Mr. Diuguid, the Black community needs to stop looking primarily to others to solve its problems and improve its living situation. The Black community needs to start looking within, to see what its resources are, to see what its weaknesses are, what its strengths are. The Black community needs to start becoming intolerant of repeated failures. The Black community needs to see that the Black on Black crime is a form of slow death for itself, especially its young men. The Black community will need help from the culture at large, in the form of resources and of support, and the assurance that systemic discrimination will continued to be pulled out by its sorry roots, but the hand from the greater culture needs to be seen as a hand up, rather than a hand out.

In short, Lewis Diuguid, many of the issues you list should not be on President Obama's agenda at all. I do believe that really he has enough to do without doing things that others should be attending to.

4 comments:

Ann T. said...

Dear The Observer,
Wow, now this is a post. And Mr. Diuguid did have an awfully long list. You are absolutely right to take him on with it!

Second, I empathize with your desire to take a walk in the middle. To clarify thoughts and be sensitive about what you write. It is so anxiety-provoking to write about controversy in a meaningful way.

Third, yes, to getting on with it. Everyone is unfortunately stuck with their problems unless they try to fix them. If I start fixing mine, i may get a helping hand--but if I just sit and wait, I have made no progress in the interim.

Fourth, it's no shame to say it is one's own that is one's biggest problem. Nearly everyone's problems stem from the people closest to them.

We should not wait on anyone, especially an elected official, to get our stuff fixed. That has never worked.

Thanks for a well-crafted post!
Ann T.

the observer said...

Ann T:
Thank you for dropping in and reading and thanks for the kudos. This post was not hard to write, but the subject matter made it feel like wrestling.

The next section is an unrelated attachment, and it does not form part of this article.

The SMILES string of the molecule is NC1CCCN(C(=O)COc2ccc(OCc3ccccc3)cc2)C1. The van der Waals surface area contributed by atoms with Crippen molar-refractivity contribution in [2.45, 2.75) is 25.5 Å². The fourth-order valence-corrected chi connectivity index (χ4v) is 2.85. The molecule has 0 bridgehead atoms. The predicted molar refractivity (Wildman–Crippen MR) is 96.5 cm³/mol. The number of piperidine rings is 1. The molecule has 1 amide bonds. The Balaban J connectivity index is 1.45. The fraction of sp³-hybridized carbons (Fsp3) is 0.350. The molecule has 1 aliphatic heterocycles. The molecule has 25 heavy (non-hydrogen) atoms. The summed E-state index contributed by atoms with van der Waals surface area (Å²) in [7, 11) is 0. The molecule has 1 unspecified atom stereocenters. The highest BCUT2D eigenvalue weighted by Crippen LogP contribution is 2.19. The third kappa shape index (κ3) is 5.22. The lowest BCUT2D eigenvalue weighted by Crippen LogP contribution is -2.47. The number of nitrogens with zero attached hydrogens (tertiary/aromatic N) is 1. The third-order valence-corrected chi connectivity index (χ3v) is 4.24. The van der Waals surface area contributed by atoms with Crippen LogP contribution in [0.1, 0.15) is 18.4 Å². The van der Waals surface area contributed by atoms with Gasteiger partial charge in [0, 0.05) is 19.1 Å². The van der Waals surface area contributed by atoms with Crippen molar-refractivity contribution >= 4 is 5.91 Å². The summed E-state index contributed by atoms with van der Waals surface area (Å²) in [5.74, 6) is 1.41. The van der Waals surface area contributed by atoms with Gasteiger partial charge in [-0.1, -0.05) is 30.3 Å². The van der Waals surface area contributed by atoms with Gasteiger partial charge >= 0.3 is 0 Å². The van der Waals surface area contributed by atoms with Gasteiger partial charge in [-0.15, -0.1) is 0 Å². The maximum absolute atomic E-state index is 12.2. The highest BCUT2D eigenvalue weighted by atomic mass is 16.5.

Mr. Diuguid is almost always good for annoying the reader in some fashion with his opinions on race.

Have a great weekend!
The Observer

A Note: I was so wrapped up in the post, that I forgot to change the date, and it posted for Tuesday, when I started it, rather than Thursday, when I actually published--so no, don't adjust your feed reader--I corrected it today. I also corrected the name of the company the President visited yesterday.

Bob G. said...

T.O.:
You're not incorrect in ANY of what you've said...you're 100% CORRECT!!!

Our black community (here) is a prime example of "too little - too late" when helping their OWN.

They DO expect others to ante up and kick into their community, but I sure don't see any evidence of THEM helping EACH OTHER (except to each other's stuff during break-ins),

And "nasty whitey" don't know JACK about the problems (really???), but by God, whitey's sure good enough to take money and aid from, right?

'Ya know, when we used to have ITALIAN ghettos...and IRISH ghettos...and GERMAN ghettos (to name a few), THOSE people wound up getting OUT of the situation...by WORKING.
Ditto for their kids.

None of this "sit back and wait for the 'gub'ment' to gimme stuff".
And many blacks from MY era did likewise.
If there are any ghettos in America and racism that flies under the radar to be found today, it's in the BLACK community that we unfortunately still see it.

(Heck, I see it all around me every day...and THIS used to be a NICE neighborhood, until the "Entitlements for Lunch Bunch" moved in and devalued everything in the area.

I certainly didn't contribute to ANY of it. Nor will I choose to contribute to it's continuance in ANY way.

But that's the way THESE "playaz" work...and we keep allowing it, instead of demanding they carry their OWN weight like everyone else.

Excllent post!!!

the observer said...

Bob G:
Thank YOU for the kudos. It wasn't a hard post to write--but I worked carefully, and I was very aware of the delicate turf I was on.

I do think that because of the way the Black people came to America as slaves did give them some additional hurdles to overcome, but it did not make it impossible, and the degree of victimhood they've accepted for themselves is a huge hinderance. That has to stop.

One thing everyone has noted and marveled at; many of the new African immigrants--those from Sudan, Somalia, and before those, the groups that came from Nigeria and Kenya--have jumped right in to the fray, learning English if they didn't have it, looking to achieve academically and professionally...not to mention how Asian people have done, and how some Hispanic people are doing. If Blacks aren't careful, they will be left in the dust by the new groups of immigrants.

Hope your weekend and upcoming week are wonderful!

T.O.